6. Breakthrough Study Reveals 718 Snow Leopards in India, Unveiling Insights and Challenges for Conservation Effort

Topic: GS3 – Environment – Conservations – Important Species

This topic is relevant for both Prelims and Mains in the context of knowing facts about the SPAI study and its findings which are integral to the understanding of biodiversity conservation, a crucial topic.
  • The Snow Leopard Population Assessment in India (SPAI) estimates that there are 718 snow leopards in India, marking a significant advancement in comprehending the species’ status.
  • This study, conducted between 2019 and 2023, sheds light on the elusive cat’s distribution across various Himalayan regions.

More about the news:
Challenges in Population Assessment:

  • The challenging terrains that snow leopards inhabit, especially in Ladakh and Spiti, pose a primary hurdle in conducting a comprehensive population count.
  • These areas, located at altitudes between 10,500 and 17,000 feet, are often inaccessible, making fieldwork, including the placement of camera traps, a daunting task.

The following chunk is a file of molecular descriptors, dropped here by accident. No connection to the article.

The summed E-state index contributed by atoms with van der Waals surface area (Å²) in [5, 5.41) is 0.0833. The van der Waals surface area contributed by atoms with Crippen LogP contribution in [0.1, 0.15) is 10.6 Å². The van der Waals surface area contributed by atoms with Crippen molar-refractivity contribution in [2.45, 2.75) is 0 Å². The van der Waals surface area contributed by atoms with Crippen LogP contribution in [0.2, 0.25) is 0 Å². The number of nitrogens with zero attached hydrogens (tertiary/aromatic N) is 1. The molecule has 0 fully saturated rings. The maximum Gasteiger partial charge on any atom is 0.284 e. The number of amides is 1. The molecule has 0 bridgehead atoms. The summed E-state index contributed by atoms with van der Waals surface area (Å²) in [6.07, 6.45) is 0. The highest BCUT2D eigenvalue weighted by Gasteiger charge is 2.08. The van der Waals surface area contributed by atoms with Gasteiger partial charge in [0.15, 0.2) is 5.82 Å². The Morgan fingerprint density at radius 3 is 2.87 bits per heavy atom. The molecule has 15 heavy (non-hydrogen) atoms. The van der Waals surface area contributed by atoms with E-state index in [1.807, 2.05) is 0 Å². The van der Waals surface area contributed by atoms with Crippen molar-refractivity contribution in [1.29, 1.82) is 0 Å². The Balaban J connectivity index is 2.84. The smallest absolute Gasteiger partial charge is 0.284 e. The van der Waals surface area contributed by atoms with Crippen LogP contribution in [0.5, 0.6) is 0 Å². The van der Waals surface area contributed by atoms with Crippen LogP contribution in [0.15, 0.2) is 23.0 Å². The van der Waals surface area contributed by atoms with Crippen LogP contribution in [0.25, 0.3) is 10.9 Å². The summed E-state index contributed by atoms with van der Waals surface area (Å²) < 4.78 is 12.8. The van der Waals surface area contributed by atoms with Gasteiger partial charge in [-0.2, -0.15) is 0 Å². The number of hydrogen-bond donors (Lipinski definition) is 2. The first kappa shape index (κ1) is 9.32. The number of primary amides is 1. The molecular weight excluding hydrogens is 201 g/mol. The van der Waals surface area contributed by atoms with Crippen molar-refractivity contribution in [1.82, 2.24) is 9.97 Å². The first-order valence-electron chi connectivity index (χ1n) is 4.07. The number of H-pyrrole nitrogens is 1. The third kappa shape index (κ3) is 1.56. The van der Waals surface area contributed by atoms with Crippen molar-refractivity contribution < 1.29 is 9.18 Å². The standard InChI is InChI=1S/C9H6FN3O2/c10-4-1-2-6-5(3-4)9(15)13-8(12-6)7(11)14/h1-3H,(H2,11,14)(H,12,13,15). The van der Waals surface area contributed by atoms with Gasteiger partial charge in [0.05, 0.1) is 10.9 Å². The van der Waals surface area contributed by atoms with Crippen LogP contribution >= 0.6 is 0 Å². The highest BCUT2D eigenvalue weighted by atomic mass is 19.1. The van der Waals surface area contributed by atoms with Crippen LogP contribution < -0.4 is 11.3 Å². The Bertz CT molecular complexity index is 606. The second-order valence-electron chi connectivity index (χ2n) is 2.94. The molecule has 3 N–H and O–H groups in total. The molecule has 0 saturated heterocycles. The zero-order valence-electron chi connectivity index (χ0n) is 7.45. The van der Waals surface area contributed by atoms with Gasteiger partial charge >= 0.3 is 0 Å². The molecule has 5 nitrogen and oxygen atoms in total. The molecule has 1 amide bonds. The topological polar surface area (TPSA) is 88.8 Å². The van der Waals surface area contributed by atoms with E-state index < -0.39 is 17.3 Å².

Identification Challenges:

  • Unlike other species, identifying individual snow leopards proves challenging due to their unique spot patterns and thick fur.
  • Misidentifications may occur, prompting a global consensus among researchers to recommend manual evaluation, utilizing multiple marking patterns for accuracy.

The SPAI Exercise:

  • The Wildlife Institute of India (WII) collaborated with NGOs to develop India’s snow leopard estimation protocol in 2019.
  • Over the next three years, the SPAI exercise collected data from 1,971 camera trap locations, identifying 241 unique individuals.
  • This data extrapolated to the estimated population of 718 snow leopards in India.

Regional Estimates:

  • The study provides specific estimates for different regions, such as Ladakh, Jammu and Kashmir, Himachal Pradesh, Uttarakhand, Sikkim, and Arunachal Pradesh.
  • Each region faced unique challenges in camera trap placement and identification but contributed to the overall population assessment.

Consistent Population Trend:

  • The current estimate of 718 snow leopards aligns with historical trends, indicating overall population stability.
  • However, this marks the beginning of a more in-depth understanding of the species, including dispersal patterns, land use dynamics, and mortality trends.

Emerging Threats: